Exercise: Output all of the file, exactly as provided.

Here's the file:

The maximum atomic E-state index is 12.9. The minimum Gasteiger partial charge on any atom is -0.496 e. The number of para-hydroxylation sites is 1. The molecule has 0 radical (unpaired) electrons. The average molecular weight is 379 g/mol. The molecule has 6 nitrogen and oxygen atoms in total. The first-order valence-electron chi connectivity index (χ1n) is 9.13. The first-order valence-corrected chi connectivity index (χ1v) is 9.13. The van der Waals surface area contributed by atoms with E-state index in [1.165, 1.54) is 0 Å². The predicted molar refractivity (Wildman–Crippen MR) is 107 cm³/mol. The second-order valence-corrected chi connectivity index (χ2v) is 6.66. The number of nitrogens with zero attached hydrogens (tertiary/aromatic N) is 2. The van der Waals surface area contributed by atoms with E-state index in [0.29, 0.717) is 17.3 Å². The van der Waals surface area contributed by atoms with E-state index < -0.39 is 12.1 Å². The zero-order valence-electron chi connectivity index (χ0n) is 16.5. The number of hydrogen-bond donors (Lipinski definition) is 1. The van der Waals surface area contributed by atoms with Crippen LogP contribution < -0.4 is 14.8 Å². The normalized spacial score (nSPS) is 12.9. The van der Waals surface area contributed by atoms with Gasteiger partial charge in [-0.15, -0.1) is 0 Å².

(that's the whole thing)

The maximum atomic E-state index is 12.9. The minimum Gasteiger partial charge on any atom is -0.496 e. The number of para-hydroxylation sites is 1. The molecule has 0 radical (unpaired) electrons. The average molecular weight is 379 g/mol. The molecule has 6 nitrogen and oxygen atoms in total. The first-order valence-electron chi connectivity index (χ1n) is 9.13. The first-order valence-corrected chi connectivity index (χ1v) is 9.13. The van der Waals surface area contributed by atoms with E-state index in [1.165, 1.54) is 0 Å². The predicted molar refractivity (Wildman–Crippen MR) is 107 cm³/mol. The second-order valence-corrected chi connectivity index (χ2v) is 6.66. The number of nitrogens with zero attached hydrogens (tertiary/aromatic N) is 2. The van der Waals surface area contributed by atoms with E-state index in [0.29, 0.717) is 17.3 Å². The van der Waals surface area contributed by atoms with E-state index < -0.39 is 12.1 Å². The zero-order valence-electron chi connectivity index (χ0n) is 16.5. The number of hydrogen-bond donors (Lipinski definition) is 1. The van der Waals surface area contributed by atoms with Crippen LogP contribution < -0.4 is 14.8 Å². The normalized spacial score (nSPS) is 12.9. The van der Waals surface area contributed by atoms with Gasteiger partial charge in [-0.15, -0.1) is 0 Å².